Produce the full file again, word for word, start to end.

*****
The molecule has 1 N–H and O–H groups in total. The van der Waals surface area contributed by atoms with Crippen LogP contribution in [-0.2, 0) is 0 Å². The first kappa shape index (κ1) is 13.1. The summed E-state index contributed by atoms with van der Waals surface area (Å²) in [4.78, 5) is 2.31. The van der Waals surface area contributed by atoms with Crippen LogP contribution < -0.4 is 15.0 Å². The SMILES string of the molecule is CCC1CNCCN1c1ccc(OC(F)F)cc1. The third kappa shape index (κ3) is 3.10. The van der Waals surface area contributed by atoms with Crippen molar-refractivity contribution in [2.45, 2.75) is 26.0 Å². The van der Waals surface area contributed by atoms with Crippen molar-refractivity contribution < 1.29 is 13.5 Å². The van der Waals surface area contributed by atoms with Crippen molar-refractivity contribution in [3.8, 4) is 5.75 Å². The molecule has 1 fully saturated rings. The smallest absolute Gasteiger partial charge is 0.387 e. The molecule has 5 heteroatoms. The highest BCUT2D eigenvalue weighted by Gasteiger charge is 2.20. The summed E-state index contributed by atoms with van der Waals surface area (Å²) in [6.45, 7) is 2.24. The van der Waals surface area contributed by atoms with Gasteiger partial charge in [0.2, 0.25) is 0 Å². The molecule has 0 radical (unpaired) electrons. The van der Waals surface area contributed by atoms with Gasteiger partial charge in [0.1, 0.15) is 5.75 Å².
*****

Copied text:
The molecule has 1 N–H and O–H groups in total. The van der Waals surface area contributed by atoms with Crippen LogP contribution in [-0.2, 0) is 0 Å². The first kappa shape index (κ1) is 13.1. The summed E-state index contributed by atoms with van der Waals surface area (Å²) in [4.78, 5) is 2.31. The van der Waals surface area contributed by atoms with Crippen LogP contribution < -0.4 is 15.0 Å². The SMILES string of the molecule is CCC1CNCCN1c1ccc(OC(F)F)cc1. The third kappa shape index (κ3) is 3.10. The van der Waals surface area contributed by atoms with Crippen molar-refractivity contribution in [2.45, 2.75) is 26.0 Å². The van der Waals surface area contributed by atoms with Crippen molar-refractivity contribution < 1.29 is 13.5 Å². The van der Waals surface area contributed by atoms with Crippen molar-refractivity contribution in [3.8, 4) is 5.75 Å². The molecule has 1 fully saturated rings. The smallest absolute Gasteiger partial charge is 0.387 e. The molecule has 5 heteroatoms. The highest BCUT2D eigenvalue weighted by Gasteiger charge is 2.20. The summed E-state index contributed by atoms with van der Waals surface area (Å²) in [6.45, 7) is 2.24. The van der Waals surface area contributed by atoms with Gasteiger partial charge in [0.2, 0.25) is 0 Å². The molecule has 0 radical (unpaired) electrons. The van der Waals surface area contributed by atoms with Gasteiger partial charge in [0.1, 0.15) is 5.75 Å².